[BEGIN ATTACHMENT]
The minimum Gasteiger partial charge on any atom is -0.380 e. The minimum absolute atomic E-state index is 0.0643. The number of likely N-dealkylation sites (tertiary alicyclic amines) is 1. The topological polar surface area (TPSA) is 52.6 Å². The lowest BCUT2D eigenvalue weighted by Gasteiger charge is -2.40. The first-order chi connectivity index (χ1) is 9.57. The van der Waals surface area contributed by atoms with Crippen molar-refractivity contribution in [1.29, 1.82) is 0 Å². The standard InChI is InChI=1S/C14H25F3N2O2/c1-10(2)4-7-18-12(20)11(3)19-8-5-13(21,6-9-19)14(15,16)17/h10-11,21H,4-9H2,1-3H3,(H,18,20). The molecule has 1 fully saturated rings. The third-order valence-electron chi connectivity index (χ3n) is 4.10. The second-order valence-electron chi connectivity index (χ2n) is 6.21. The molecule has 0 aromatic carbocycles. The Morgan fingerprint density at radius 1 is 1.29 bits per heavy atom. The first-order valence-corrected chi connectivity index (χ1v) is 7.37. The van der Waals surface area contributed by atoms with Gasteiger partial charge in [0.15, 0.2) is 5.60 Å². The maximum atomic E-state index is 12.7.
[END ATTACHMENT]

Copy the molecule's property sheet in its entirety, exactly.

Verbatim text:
The minimum Gasteiger partial charge on any atom is -0.380 e. The minimum absolute atomic E-state index is 0.0643. The number of likely N-dealkylation sites (tertiary alicyclic amines) is 1. The topological polar surface area (TPSA) is 52.6 Å². The lowest BCUT2D eigenvalue weighted by Gasteiger charge is -2.40. The first-order chi connectivity index (χ1) is 9.57. The van der Waals surface area contributed by atoms with Crippen molar-refractivity contribution in [1.29, 1.82) is 0 Å². The standard InChI is InChI=1S/C14H25F3N2O2/c1-10(2)4-7-18-12(20)11(3)19-8-5-13(21,6-9-19)14(15,16)17/h10-11,21H,4-9H2,1-3H3,(H,18,20). The molecule has 1 fully saturated rings. The third-order valence-electron chi connectivity index (χ3n) is 4.10. The second-order valence-electron chi connectivity index (χ2n) is 6.21. The molecule has 0 aromatic carbocycles. The Morgan fingerprint density at radius 1 is 1.29 bits per heavy atom. The first-order valence-corrected chi connectivity index (χ1v) is 7.37. The van der Waals surface area contributed by atoms with Gasteiger partial charge in [0.15, 0.2) is 5.60 Å². The maximum atomic E-state index is 12.7.